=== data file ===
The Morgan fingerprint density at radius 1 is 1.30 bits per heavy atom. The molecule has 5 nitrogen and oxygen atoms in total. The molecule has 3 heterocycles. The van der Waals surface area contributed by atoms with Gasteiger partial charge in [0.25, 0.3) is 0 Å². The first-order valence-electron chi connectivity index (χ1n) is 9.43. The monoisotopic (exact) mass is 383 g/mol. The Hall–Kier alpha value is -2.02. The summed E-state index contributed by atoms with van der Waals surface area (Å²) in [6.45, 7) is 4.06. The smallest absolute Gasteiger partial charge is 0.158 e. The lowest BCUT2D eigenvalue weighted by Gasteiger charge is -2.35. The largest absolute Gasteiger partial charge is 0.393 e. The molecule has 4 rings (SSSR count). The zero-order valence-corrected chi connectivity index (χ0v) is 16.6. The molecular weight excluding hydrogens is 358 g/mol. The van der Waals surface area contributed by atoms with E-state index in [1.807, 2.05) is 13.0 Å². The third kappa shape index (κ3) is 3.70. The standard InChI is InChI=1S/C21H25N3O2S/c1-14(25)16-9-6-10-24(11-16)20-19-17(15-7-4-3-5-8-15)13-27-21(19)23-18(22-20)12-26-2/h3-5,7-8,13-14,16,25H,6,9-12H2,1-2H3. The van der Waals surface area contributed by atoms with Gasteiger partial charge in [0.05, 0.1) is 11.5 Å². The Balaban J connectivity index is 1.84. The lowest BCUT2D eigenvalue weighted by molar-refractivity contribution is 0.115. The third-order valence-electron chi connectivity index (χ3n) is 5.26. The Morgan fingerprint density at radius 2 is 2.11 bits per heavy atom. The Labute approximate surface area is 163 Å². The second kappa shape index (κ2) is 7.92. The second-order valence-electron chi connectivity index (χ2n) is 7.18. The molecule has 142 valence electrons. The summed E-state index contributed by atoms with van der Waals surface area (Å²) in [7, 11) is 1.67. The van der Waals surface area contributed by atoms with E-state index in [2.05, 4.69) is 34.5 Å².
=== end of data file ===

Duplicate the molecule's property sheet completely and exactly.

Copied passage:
The Morgan fingerprint density at radius 1 is 1.30 bits per heavy atom. The molecule has 5 nitrogen and oxygen atoms in total. The molecule has 3 heterocycles. The van der Waals surface area contributed by atoms with Gasteiger partial charge in [0.25, 0.3) is 0 Å². The first-order valence-electron chi connectivity index (χ1n) is 9.43. The monoisotopic (exact) mass is 383 g/mol. The Hall–Kier alpha value is -2.02. The summed E-state index contributed by atoms with van der Waals surface area (Å²) in [6.45, 7) is 4.06. The smallest absolute Gasteiger partial charge is 0.158 e. The lowest BCUT2D eigenvalue weighted by Gasteiger charge is -2.35. The largest absolute Gasteiger partial charge is 0.393 e. The molecule has 4 rings (SSSR count). The zero-order valence-corrected chi connectivity index (χ0v) is 16.6. The molecular weight excluding hydrogens is 358 g/mol. The van der Waals surface area contributed by atoms with E-state index in [1.807, 2.05) is 13.0 Å². The third kappa shape index (κ3) is 3.70. The standard InChI is InChI=1S/C21H25N3O2S/c1-14(25)16-9-6-10-24(11-16)20-19-17(15-7-4-3-5-8-15)13-27-21(19)23-18(22-20)12-26-2/h3-5,7-8,13-14,16,25H,6,9-12H2,1-2H3. The van der Waals surface area contributed by atoms with Gasteiger partial charge in [0.05, 0.1) is 11.5 Å². The Balaban J connectivity index is 1.84. The lowest BCUT2D eigenvalue weighted by molar-refractivity contribution is 0.115. The third-order valence-electron chi connectivity index (χ3n) is 5.26. The Morgan fingerprint density at radius 2 is 2.11 bits per heavy atom. The Labute approximate surface area is 163 Å². The second kappa shape index (κ2) is 7.92. The second-order valence-electron chi connectivity index (χ2n) is 7.18. The molecule has 142 valence electrons. The summed E-state index contributed by atoms with van der Waals surface area (Å²) in [7, 11) is 1.67. The van der Waals surface area contributed by atoms with E-state index in [2.05, 4.69) is 34.5 Å².